Quite right, of course. There is nothing so dangerous as one of my thoughts, but two? Thank God the government have censored and protected the public from me.

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Government Torture Inquiry

Another breathless day without a moment to blog, but I am delighted at the prospect of an inquiry into British government complicity with torture. I had already written to William Hague offering to give evidence to any such inquiry, and suggesting to him that it is essential that all evidence is taken under oath and at risk of perjury proceedings.

I understand from FCO sources that tomorrow’s official announcement has now been postponed while desperate last minute efforts are being made by the security services and by the US Embassy to tighten the terms of reference. The answer to the question “Did the British government specifically request that anybody be tortured” is quite probably no, and there is a battle going on to ensure that this is the only real question asked.

There is also of course the crucial question of who conducts the inquiry.

I shall be posting tomorrow at 11.30 am new official documents from 2002, never public before, which make completely plain New Labour’s policy of complicity in torture.

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Western Collusion in Assassination

Robert Fisk’s impeccable Arab sources strongly suspect, with good evidence, that Britain colluded in the murder in Dubai of Mahmoud al-Mabhouh. I have been working my own British sources since seeing Fisk’s article in February.

http://www.independent.co.uk/opinion/commentators/fisk/robert-fisk-britains-explanation-is-riddled-with-inconsistencies-its-time-to-come-clean-1902994.html

This morning I can say that information has reached me that confirms that Fisk is right and these were not forged British passports, but real British passports given to Mossad by MI6. But my source cautions that you cannot conclude from that, that they were given for the purposes of this particular operation, or of assassination in general. The provision or exchange of blank passports between “friendly” intelligence agancies is not an uncommon practice.

Let us not be naive about this. Our most closely allied intelligence agency, the CIA, regularly assassinates people – and is even openly authorised to assassinate US citizens.

http://www.washingtonpost.com/wp-dyn/content/article/2010/04/06/AR2010040604121.html?hpid=topnews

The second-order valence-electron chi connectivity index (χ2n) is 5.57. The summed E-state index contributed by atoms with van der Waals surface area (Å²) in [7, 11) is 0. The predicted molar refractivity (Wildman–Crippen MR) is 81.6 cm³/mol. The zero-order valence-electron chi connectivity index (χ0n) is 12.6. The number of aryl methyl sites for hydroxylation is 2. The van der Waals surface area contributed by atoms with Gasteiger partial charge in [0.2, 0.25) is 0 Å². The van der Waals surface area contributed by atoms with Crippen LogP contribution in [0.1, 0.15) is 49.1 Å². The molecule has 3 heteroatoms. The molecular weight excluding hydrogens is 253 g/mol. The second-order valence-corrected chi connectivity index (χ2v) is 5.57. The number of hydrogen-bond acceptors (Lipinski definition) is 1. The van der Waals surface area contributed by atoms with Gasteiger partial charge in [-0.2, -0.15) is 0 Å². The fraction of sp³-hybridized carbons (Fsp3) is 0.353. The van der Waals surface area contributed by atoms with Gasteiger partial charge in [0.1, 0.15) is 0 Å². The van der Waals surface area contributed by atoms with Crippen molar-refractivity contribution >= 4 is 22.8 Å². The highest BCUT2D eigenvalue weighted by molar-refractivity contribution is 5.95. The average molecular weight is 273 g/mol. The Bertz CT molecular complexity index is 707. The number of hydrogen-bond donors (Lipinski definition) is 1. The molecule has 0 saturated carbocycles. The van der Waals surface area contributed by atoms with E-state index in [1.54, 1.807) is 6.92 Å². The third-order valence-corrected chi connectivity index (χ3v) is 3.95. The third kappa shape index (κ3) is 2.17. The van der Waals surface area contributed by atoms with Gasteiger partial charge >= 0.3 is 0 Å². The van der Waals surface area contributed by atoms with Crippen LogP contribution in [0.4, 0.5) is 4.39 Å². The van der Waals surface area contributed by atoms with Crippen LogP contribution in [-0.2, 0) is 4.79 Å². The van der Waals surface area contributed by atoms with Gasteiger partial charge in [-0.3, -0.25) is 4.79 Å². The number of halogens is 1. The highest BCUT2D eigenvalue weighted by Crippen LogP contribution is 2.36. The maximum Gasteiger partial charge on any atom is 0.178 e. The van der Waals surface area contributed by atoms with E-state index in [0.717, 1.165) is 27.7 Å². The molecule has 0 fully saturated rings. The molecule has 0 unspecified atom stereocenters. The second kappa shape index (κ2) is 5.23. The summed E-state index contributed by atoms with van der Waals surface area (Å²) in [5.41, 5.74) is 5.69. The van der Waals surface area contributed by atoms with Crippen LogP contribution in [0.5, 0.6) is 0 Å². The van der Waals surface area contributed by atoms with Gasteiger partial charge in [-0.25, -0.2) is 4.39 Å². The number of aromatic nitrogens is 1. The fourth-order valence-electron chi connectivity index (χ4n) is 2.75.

Anwar al-Alauqi denies any connection to terrorism. But he is most unlikely ever to be tried, as the US government plans just to execute him. Assassination squads are also a fundamental part of the plan for the “Surge” in Afghanistan, aimed to disrupt alleged Taliban networks, and operating on precisely the same plans the CIA death squads used in South and Central America. Drone attacks in Pakistan attempt assassinations on a regular basis, killing a great many women and children in the process, and British special forces are engaged in providing targeting information.

It seems most probable that Miliband’s synthetic anger at the Israeli use of British passports was really a reaction to the Israelis acting in a manner that was cavalier about our collusion being exposed.

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New Labour’s Complicity in Torture – Truly Evil

I have now obtained under the Freedom of Information Act a heavily censored copy of one of my telegrams from Tashkent protesting at the use by the UK government of intelligence obtained under torture.

Every British person should read this telegram and hang their head in the deepest of shame. This is the pitch blackness of New Labour’s embrace of authoritarianism. Read it, and remember I was both smeared and sacked for this attempt to apply simply the most basic of humane standards.

Download file

Page 2

Download file

The censored passages detail British ministers’ receipt of the torture intelligence from the CIA, and point out that the purpose of the CIA intelligence is consistently to paint a false picture, exaggerating the strength of al-Qaida in Central Asia. Miliband approved the redactions from the telegrams “On grounds of national security”. Those are precisely the grounds on which he unsuccesfully sought to suppress the evidence of UK collusion with torture in the Binyam Mohammed court cases.

Here is the text of the telegram Miliband did not redact. It is incredibly damning – you can imagine just how damning the redacted parts are!